After the abrupt rise in May and June, mortgage rates have enjoyed an extended period of low volatility and consistent improvement. In fact, by October 27th, the average lender was quoting their best rates in 6 months. Why then, did they wind up at 4-month highs less than 2 weeks later?
As I’ve mentioned over the past 2 weeks, the Fed Announcement on October 28th was the primary catalyst for the recent rate spike. It caused a rapid shift in the calm, positive trend. It continues to be a potential game-changer for the mortgage rate environment heading into the end of the year.
Even when the Fed doesn’t have the spotlight, Fed-related considerations are still moving markets. Last Friday’s jobs report is a great example. The Employment Situation (frequently referred to as the jobs report, NFP, or nonfarm payrolls) is the most important piece of economic data in the US. It is fully capable of influencing interest rates on its own.
In Friday’s case, the jobs report was doubly important because it was the last refuge of those who didn’t think the Fed was likely to hike its policy rate in December. The logic is simple: stronger job creation = higher likelihood of a Fed hike.
Over the past few weeks, several Fed speakers had been reminding markets that it would only take job creation in the 100-150k range to reinforce the rate hike timeline. Some sceptics concluded that the Fed had early access to the data and was trying to prepare markets for a low number.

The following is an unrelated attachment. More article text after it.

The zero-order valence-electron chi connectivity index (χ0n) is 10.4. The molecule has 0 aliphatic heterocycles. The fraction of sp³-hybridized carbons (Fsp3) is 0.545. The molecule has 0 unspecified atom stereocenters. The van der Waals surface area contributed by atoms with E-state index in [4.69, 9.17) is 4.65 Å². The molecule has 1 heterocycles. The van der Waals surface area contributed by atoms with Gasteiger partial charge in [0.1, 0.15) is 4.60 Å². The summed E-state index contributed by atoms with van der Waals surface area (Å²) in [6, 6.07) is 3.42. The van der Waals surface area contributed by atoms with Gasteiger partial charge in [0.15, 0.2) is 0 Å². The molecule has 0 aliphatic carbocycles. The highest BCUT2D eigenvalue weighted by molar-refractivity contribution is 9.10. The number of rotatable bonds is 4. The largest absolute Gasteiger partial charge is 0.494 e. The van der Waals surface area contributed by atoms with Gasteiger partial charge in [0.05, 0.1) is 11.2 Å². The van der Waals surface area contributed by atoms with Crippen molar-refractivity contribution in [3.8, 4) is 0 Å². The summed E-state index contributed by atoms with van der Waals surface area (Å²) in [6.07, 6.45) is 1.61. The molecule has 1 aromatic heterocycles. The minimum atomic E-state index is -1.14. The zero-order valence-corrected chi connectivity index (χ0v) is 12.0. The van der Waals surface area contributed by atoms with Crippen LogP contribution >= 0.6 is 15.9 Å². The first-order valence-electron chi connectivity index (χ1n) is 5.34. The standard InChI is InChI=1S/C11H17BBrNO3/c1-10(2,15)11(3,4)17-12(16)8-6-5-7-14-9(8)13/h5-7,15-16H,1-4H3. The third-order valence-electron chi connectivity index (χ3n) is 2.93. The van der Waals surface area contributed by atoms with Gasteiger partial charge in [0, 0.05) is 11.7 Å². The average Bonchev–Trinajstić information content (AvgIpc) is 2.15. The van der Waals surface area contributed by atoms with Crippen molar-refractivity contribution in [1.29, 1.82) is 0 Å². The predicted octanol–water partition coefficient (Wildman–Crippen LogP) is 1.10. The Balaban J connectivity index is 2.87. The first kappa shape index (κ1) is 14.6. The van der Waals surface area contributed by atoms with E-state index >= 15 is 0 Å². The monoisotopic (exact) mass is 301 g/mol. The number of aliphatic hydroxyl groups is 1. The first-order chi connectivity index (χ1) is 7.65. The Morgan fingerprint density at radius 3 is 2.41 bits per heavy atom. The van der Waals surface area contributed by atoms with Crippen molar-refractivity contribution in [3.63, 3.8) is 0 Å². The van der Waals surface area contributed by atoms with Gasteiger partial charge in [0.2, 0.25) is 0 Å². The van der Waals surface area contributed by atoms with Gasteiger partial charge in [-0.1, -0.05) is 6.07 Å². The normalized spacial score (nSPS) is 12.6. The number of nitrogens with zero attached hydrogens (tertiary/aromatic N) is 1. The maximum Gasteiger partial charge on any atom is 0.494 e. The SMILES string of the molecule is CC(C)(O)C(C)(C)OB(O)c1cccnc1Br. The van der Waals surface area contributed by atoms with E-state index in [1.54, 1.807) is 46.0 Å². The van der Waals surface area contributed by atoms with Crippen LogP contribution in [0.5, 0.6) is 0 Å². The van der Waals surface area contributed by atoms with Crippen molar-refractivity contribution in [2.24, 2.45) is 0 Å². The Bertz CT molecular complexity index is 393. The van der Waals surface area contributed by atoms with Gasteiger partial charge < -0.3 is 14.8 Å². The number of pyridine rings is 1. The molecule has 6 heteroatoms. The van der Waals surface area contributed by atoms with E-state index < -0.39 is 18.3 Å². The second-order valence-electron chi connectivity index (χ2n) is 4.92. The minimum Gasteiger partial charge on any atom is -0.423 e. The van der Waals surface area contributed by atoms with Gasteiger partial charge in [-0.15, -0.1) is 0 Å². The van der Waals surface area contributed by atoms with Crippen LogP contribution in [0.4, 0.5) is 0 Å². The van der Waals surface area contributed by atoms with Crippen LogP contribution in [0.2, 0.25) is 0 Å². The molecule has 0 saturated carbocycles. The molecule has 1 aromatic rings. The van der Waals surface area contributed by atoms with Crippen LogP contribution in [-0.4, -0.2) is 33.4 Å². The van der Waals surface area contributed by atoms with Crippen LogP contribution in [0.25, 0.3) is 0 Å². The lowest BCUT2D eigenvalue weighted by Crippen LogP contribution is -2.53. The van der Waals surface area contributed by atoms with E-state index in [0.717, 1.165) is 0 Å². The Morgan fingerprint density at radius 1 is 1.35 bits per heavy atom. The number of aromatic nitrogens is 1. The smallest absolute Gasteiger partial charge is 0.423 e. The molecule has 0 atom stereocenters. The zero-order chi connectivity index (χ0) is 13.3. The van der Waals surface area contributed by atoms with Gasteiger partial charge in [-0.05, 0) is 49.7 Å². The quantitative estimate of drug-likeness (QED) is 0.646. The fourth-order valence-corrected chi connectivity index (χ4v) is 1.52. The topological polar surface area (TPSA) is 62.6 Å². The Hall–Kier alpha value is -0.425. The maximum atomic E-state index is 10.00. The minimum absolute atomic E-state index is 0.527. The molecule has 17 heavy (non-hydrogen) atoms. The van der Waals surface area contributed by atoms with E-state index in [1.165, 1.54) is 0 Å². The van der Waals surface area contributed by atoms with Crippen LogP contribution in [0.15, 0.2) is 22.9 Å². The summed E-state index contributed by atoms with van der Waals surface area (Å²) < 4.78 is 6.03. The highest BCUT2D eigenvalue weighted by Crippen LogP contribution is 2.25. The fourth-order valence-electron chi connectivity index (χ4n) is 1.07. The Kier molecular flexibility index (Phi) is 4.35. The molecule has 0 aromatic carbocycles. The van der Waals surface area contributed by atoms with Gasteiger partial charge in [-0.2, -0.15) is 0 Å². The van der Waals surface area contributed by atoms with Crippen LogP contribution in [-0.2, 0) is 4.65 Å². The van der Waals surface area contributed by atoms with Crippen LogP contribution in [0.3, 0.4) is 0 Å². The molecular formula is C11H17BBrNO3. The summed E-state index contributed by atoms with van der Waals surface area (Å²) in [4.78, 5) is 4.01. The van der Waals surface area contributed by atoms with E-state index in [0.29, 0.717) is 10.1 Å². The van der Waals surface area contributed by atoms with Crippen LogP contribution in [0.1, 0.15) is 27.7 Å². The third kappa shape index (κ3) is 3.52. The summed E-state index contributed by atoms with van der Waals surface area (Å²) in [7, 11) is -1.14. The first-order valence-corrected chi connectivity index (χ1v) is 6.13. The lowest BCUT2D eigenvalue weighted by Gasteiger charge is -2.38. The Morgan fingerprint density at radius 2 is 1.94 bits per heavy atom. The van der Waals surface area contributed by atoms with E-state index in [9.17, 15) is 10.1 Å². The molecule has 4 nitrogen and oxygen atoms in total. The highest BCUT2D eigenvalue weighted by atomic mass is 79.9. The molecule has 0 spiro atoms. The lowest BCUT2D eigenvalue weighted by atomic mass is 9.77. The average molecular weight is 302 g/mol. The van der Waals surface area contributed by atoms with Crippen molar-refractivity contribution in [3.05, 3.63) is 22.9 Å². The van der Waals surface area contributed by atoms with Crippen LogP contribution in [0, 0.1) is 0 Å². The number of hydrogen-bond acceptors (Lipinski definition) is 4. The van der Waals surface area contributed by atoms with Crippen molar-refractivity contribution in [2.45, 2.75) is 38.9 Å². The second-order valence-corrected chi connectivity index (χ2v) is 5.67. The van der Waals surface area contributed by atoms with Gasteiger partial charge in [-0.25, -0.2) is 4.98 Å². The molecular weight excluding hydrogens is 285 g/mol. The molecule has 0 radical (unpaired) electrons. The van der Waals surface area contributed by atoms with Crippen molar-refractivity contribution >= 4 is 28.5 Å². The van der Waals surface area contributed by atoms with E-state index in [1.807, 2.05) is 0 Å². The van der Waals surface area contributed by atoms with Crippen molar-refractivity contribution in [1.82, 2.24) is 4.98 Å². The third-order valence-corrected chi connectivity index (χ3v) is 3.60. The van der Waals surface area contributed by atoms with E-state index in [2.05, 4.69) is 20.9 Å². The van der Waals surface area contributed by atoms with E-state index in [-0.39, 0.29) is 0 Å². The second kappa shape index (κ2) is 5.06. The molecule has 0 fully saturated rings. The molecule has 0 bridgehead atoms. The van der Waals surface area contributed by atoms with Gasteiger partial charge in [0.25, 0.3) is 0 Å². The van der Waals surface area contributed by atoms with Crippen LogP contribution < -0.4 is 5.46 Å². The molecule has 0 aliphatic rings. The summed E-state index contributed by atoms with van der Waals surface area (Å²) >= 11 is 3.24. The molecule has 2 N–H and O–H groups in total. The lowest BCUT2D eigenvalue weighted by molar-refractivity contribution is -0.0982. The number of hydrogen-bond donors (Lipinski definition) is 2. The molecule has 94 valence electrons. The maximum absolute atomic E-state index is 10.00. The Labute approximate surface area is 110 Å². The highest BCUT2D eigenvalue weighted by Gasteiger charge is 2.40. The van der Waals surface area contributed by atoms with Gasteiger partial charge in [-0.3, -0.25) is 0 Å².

When payroll creation came out at 271k, all manner of critics were silenced. Odds of a December rate hike moved quickly higher, as did most domestic interest rates. This is why rates made an additional, abrupt move to 4-month highs last Friday after they looked to be leveling-off just a day before.
Trading levels began holding their ground on Tuesday. This is a pretty quick bounce, and it could signal some measure of exhaustion in the market’s effort to push rates higher (that’s a good thing). Even then, lenders have been reluctant to pass along the market gains in the form of lower mortgage rates. This reluctance could continue to be a problem with a likely Fed rate hike now just over a month away.
In industry-specific news, the Mortgage Bankers Association notes that the rise in rates has yet to translate to a big drop in mortgage applications. Given the tendency for the MBA’s app survey to lag late-week rate movement, it wouldn’t be a surprise to see things slow down next week in terms of refi numbers.
Fannie on the other hand, notes that the rising rate environment is already having an impact on its Home Purchase Sentiment Index. A majority of those surveyed expect rates to rise over the next year. While consumer surveys have little to do with where rates actually go, if more consumers fear higher rates in the future, it can paradoxically serve to bolster purchase demand in the short term.
On a final note, as we discussed 2 weeks ago, Freddie Mac’s weekly mortgage rate survey was likely to reflect the recent rise in rates. As it turns out, the survey now shows the sharpest two week increase of the year, rising by 22 basis points from 3.76 to 3.98.